Vidales is an Arizona native and holds an undergraduate degree in Construction Management from the Del E. Webb School of Construction at Arizona State University. During his tenure at A&P, he has been directly involved in the preconstruction and construction management efforts on 23 educational projects. His experience includes renovations and new construction of elementary and middle school campuses, a $50+ million occupied high school modernization, and new construction and repurposing of space on community college campuses locally.

Vidales will be actively involved in a number of local organizations supported by Adolfson & Peterson Construction, including the Arizona Business and Education Coalition (ABEC), Arizona Association of School Business Officials (AASBO), and the Alliance for Construction Excellence (ACE) among others.

We are very excited to have Jaime take on this leadership role”, said Bryan Dunn, Senior Vice President at A&P. “Building learning environments has been a cornerstone for A&P in Arizona for the last 22 years. Projects with such an impact on our local communities are what truly drive us to perform as an organization. Jaime’s expertise, passion and commitment to education in Arizona will serve as a solid foundation as we continually strive to provide added value to our educational clients.”

Adolfson & Peterson - Devine Legacy

Two Adolfson & Peterson Projects Win National Tax Credit Excellence Awards

Two multi-family projects built by the Phoenix office of general contractor Adolfson & Peterson ― including a 2012 RED Award winner ― were among the six winners of the 18th Annual Charles L. Edson Tax Credit Excellence Awards.

Presented to the most outstanding Low Income Housing Tax Credit (Housing Credit) properties in six categories, this national awards program celebrates the best in affordable rental housing development.

Devine Legacy on Central (above photo) won in the category Metropolitan/Urban Housing. Devine Legacy on Central was the 2012 RED Award winner for Best Multi-Family project. Apache ASL Trails in Tempe won in the category Special Needs Housing. Apache ASL trails was also a RED Awards finalist. Both were built by Adolfson & Peterson.

This year, the Affordable Housing Tax Credit Coalition (AHTCC) received numerous remarkable entries ― 55 applications from 24 states.  A panel of five judges selected 6 first place finishers and 10 honorable mentions.  Other winners:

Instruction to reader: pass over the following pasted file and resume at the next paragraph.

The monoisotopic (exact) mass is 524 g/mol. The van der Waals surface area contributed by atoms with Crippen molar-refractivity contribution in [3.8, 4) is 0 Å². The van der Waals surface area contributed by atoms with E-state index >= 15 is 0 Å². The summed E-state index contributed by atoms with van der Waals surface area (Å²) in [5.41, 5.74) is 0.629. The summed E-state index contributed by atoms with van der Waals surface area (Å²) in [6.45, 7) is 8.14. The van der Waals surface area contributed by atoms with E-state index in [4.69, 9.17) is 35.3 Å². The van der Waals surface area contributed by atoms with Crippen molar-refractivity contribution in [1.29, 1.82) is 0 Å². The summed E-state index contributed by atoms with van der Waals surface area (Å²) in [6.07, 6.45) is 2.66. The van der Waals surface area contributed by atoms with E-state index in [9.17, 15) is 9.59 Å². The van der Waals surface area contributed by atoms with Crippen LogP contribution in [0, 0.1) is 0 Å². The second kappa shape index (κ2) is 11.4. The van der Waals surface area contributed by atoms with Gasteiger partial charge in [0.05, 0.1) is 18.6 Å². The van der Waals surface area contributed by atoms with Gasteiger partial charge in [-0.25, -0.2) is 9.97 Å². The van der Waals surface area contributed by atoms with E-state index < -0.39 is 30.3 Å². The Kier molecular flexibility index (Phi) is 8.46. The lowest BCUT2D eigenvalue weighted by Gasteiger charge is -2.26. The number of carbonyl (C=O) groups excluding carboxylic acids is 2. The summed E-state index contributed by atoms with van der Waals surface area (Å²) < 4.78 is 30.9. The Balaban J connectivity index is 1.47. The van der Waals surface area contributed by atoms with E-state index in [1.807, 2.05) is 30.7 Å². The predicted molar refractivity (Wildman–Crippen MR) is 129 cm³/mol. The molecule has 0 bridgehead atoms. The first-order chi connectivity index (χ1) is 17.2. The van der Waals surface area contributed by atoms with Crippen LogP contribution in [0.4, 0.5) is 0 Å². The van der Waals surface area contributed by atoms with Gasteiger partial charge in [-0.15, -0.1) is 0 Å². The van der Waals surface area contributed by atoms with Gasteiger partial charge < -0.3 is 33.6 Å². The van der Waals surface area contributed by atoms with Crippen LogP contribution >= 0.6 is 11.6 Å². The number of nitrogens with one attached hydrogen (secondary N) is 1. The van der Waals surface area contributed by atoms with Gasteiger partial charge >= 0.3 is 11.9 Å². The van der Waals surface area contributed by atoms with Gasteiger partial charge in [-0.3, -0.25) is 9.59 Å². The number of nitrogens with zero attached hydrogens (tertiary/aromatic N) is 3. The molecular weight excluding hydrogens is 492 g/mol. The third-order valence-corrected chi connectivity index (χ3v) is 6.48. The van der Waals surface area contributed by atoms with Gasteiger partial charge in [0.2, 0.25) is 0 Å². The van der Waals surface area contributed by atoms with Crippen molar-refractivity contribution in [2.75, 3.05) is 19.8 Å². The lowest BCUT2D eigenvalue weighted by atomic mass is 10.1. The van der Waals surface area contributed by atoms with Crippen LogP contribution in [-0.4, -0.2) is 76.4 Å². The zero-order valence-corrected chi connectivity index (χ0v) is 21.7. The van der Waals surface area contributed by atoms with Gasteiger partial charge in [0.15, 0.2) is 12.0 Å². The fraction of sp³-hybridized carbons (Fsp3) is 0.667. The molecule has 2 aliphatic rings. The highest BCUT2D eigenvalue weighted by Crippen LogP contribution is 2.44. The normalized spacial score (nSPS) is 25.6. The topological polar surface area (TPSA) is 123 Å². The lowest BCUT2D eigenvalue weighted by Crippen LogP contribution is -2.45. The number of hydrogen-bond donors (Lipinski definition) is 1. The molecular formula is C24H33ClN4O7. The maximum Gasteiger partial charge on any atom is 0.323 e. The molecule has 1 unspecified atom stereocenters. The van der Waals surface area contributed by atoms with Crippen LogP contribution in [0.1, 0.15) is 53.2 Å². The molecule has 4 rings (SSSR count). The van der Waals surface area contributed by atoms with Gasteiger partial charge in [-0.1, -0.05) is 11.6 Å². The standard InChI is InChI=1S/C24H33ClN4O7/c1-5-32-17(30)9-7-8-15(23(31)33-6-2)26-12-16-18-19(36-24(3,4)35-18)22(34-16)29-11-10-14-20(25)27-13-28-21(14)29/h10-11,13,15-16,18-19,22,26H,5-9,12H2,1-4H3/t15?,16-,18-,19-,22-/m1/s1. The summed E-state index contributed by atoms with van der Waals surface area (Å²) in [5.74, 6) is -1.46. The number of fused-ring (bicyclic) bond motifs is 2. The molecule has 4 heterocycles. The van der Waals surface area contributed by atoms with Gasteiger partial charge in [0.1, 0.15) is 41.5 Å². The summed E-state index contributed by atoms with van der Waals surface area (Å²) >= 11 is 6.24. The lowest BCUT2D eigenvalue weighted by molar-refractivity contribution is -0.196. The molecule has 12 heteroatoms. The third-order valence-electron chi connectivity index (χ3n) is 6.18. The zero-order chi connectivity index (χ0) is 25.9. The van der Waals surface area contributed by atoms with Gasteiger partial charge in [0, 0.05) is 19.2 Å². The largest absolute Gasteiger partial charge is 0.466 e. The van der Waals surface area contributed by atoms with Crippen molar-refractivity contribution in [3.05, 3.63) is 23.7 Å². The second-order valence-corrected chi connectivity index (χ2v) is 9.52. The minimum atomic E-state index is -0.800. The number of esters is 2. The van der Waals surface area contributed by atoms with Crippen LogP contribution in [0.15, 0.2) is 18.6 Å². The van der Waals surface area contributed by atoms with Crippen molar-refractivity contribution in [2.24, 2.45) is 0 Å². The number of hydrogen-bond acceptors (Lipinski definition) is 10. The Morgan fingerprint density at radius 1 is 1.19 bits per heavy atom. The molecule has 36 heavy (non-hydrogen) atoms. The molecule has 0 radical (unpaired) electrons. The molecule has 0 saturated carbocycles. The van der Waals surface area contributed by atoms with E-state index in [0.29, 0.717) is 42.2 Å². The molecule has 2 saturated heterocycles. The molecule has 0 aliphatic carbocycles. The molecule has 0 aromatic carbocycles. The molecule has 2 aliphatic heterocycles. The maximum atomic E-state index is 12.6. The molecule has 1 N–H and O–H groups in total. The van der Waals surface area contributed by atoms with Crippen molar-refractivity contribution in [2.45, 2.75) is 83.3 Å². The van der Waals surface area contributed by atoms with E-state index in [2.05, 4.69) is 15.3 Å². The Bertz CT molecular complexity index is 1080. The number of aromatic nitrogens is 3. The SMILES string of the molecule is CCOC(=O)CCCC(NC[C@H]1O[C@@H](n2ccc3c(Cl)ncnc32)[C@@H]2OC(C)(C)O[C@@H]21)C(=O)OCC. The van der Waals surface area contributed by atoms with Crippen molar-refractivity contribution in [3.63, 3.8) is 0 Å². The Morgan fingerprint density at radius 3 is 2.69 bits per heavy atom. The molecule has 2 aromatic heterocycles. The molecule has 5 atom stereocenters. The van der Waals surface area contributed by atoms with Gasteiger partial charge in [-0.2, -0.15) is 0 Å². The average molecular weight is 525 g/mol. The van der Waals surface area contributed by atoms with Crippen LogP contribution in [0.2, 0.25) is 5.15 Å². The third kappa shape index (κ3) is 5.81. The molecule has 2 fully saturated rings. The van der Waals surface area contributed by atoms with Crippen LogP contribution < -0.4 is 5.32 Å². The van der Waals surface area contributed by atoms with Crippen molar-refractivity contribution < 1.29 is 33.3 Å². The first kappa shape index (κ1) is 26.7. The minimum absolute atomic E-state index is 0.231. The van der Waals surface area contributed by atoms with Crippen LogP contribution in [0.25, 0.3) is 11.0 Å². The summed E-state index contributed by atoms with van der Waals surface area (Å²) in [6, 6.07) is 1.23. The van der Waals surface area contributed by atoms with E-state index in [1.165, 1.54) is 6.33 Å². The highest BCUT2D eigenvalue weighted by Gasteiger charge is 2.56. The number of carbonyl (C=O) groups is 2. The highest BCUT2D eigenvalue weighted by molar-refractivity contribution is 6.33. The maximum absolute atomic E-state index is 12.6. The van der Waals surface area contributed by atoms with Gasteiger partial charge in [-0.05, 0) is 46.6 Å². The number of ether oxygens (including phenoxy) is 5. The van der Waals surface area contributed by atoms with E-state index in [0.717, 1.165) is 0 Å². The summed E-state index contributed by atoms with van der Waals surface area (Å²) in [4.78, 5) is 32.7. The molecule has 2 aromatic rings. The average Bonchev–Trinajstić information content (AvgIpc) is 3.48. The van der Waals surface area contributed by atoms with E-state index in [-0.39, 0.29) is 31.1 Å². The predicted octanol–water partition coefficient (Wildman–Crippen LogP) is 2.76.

• Rural Housing: Colville Homes II, Inchelium, Wash.;
  • Senior Housing: Salem Towers Senior Housing, Malden, Mass.;
  • Green Housing: Northwest Gardens, Fort Lauderdale, Fla.;
  • Public Housing: Heritage View Homes Phase II, Cleveland, Ohio.

Each winner will be recognized at a Capitol Hill luncheon ceremony on Thursday, June 21, 2012.

This year’s judging panel included Dan Mendelson, DTM & Associates (chair); Lauren Bazel, Office of the Honorable John F. Kerry (D-Mass.); Ethan Handelman, National Housing Conference; Ted Simpson, Nebraska Investment Finance Authority; and Deborah VanAmerongen, Nixon Peabody LLP.

For more information on the Charles L. Edson Tax Credit Excellence Awards visit their website at taxcreditcoalition.org/awards.

AZ schools

Schools Feel The Pinch When It Comes To Growth In West Valley

Growing Pains

Schools feel the pinch when it comes to growth in the West Valley

By Lori K. Baker

It’s back-to-school time. Will the children in the West Valley’s new residential developments have a neighborhood school to attend? At first, that question might strike you as odd. After all, many consider school the cornerstone of the neighborhood, something you automatically count on to be there. But officials in the West Valley’s fastest growing school districts say it’s not correct to make that assumption. “People assume there’s a place for their kid to go to school, but logistically it isn’t always so,” says Pete Turner, superintendent of Liberty Elementary School District in Buckeye.

growing_painsTwo potent forces have converged in the West Valley to create a school shortage: rapid growth and a school funding formula that fails to keep pace.